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Just as one company’s success shouldn’t cast a halo on its vertical’s brethren, one company’s layoffs don’t quite mean that its competitors are equally screwed. Instead, I think that changes within a particular startup can be used as benchmark questions for their larger market; in other words, we can use the micro to better understand the macro.
With that in mind, I want to talk about MasterClass’ decision to lay off 20% of its staff, around 120 people, across all teams. The workforce reduction, per CEO David Rogier on Twitter, was made “to adapt to the worsening macro environment and get to self-sustainability faster.” Put differently, the company — which sells subscriptions to celebrity-taught classes — is in search of operating discipline and needs to cut staff in order to get there
The layoffs place a spotlight on the premise behind MasterClass. When I first covered the company in March 2020, I got stuck on its pitch of aspirational learning.
[MasterClass] also touches on the public’s innate curiosity about how famous people think and work. MasterClass tugs on that idea a bit by also offering classes that fundamentally do not make sense to be “digitized.” Think high-contact sports, like a tennis lesson from Serena Williams or a basketball lesson from Steph Curry. Or just general pontifications from RuPaul on self expression and Neil deGrasse Tyson on scientific thinking and communication.
Despite its flashy lineup of stars, MasterClass doesn’t sell access but instead sells a window into someone’s work diary. Celebrities are not interacting with students on a day-to-day basis, and sometimes, not at all.
Around a year later, I returned to this idea while trying to extract what MasterClass’ prominence meant for edtech. Fiveable founder Amanda DoAmaral said at the time that MasterClass raises the bar for content quality across all of edtech, while Toucan founder Taylor Nieman pointed out that MasterClass faces the same issues “as so many other consumer products that try to steal time out of people’s very busy days.”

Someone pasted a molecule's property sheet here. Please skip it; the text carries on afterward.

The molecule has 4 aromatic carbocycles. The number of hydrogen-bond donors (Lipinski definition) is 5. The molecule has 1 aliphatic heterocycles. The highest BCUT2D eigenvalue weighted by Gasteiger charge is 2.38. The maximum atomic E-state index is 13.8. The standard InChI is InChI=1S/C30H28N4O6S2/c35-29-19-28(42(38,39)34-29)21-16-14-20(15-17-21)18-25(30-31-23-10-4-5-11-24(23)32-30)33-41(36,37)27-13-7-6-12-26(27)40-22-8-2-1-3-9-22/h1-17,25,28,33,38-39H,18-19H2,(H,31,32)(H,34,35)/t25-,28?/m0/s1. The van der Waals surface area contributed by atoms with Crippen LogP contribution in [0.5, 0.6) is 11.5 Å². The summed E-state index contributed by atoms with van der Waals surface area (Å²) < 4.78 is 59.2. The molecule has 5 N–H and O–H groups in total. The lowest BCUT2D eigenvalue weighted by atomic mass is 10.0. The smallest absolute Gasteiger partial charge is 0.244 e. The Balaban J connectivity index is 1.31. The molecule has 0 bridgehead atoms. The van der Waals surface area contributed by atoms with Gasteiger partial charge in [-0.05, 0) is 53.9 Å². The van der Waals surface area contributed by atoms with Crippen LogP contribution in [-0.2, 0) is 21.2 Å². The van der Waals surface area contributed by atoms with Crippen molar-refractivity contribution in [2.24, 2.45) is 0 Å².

So what is MasterClass? A high bar for edtech quality? Or a more educational Netflix?
For my full take, read my TechCrunch+ column, “Startup layoffs, the art of reinvention and a MasterClass in change.”
In the rest of this newsletter, we’ll talk about multiplayer fintech and the grocery delivery world. As always, you can support me by forwarding this newsletter to a friend or following me on Twitter or subscribing to my blog.
Deal of the week
Well, this is a first-ish: Accel is rolling out a new, $4 billion late-stage fund, just as certain rivals lose momentum, Connie Loizos reports. This is my deal of the week namely because it’s a subtweet at Tiger Global and SoftBank’s slow down, but in the classy way that only a 39-year old firm would dare.
Here’s why it’s important: For venture history nerds, this news isn’t just about a big number. As Loizos explains below, Accel has a history of giving money back to its investors during a moment of market uncertainty.
In 2001, Accel raised what was then its biggest fund ever — a $1.4 billion vehicle — only to reduce the fund size to $950 million in 2002 after the tech market — which first soured in the spring of 2000 — failed to bounce back and frustrated limited partners, or LPs, proceeded to make a stink.
LPs seem highly unlikely to push back this time around considering what happened next. Before cutting back that $1.4 billion fund, Accel proposed splitting it into two $700 million funds: One to invest as planned and a second $700 million fund to begin investing in 2004. The LPs who voted against that idea — and the majority of them did — are probably still kicking themselves.
One of them is Chris Douvos, an investor for Princeton’s endowment fund at the time. After the kerfuffle over the 2001 fund, he passed on Accel’s next fund, out of which Accel led Facebook’s $12.7 million Series A round in 2004. It became one of the best-performing venture funds of all time (ouch). Meanwhile, Douvos lost his access to Accel. (“Let’s just say I’m not on their speed dial,” he joked to this reporter in 2016.)
Tech companies respond to US Supreme Court abortion decision
After a leak just months prior, The U.S. Supreme Court overturned Roe v. Wade, declaring that the U.S. Constitution doesn’t guarantee the right to abortion. Companies including Microsoft, eBay, Zillow, Airbnb, Netflix, Twilio, Lyft, Momentive, Bumble, The Match Group and others have shared statements in response to the overturn. Twitter declined to comment.
Here’s why it’s important: I mean, it’s both surreal and self-explanatory. Here’s a quote from Wiggers:
It’s important to note, of course, that many companies — even those publicly supporting abortion rights or offering benefits to that effect — have donated to campaigns advocating for abortion restrictions. As Slate recently reported, Citigroup has given over $6.2 million to the Republican Party and nearly half a million to various GOP candidates in Texas alone. JPMorgan donated more than $100,000 to sponsors of abortion bans. Yelp, Uber and Lyft have also contributed tens of thousand of dollars combined to anti-abortion lawmakers over the last few years.
Across the week
Seen on TechCrunch
Seen on TechCrunch+
Until next time,